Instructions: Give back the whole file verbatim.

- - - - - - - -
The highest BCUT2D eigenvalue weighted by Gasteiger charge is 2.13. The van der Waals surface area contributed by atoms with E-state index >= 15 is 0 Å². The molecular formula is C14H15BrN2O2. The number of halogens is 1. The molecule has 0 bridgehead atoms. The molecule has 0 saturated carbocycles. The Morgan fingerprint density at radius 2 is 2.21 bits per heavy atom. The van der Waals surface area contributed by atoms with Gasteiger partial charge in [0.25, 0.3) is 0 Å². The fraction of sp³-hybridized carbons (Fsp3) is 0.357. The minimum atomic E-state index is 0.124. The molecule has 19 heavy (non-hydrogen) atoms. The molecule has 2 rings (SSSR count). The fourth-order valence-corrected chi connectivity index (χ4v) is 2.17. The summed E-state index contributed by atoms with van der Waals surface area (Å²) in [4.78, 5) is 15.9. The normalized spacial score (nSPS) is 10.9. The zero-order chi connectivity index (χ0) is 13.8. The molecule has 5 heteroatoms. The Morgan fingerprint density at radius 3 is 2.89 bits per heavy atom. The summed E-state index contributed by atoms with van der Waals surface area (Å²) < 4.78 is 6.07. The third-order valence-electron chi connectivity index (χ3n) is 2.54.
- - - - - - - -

The highest BCUT2D eigenvalue weighted by Gasteiger charge is 2.13. The van der Waals surface area contributed by atoms with E-state index >= 15 is 0 Å². The molecular formula is C14H15BrN2O2. The number of halogens is 1. The molecule has 0 bridgehead atoms. The molecule has 0 saturated carbocycles. The Morgan fingerprint density at radius 2 is 2.21 bits per heavy atom. The van der Waals surface area contributed by atoms with Gasteiger partial charge in [0.25, 0.3) is 0 Å². The fraction of sp³-hybridized carbons (Fsp3) is 0.357. The minimum atomic E-state index is 0.124. The molecule has 19 heavy (non-hydrogen) atoms. The molecule has 2 rings (SSSR count). The fourth-order valence-corrected chi connectivity index (χ4v) is 2.17. The summed E-state index contributed by atoms with van der Waals surface area (Å²) in [4.78, 5) is 15.9. The normalized spacial score (nSPS) is 10.9. The zero-order chi connectivity index (χ0) is 13.8. The molecule has 5 heteroatoms. The Morgan fingerprint density at radius 3 is 2.89 bits per heavy atom. The summed E-state index contributed by atoms with van der Waals surface area (Å²) < 4.78 is 6.07. The third-order valence-electron chi connectivity index (χ3n) is 2.54.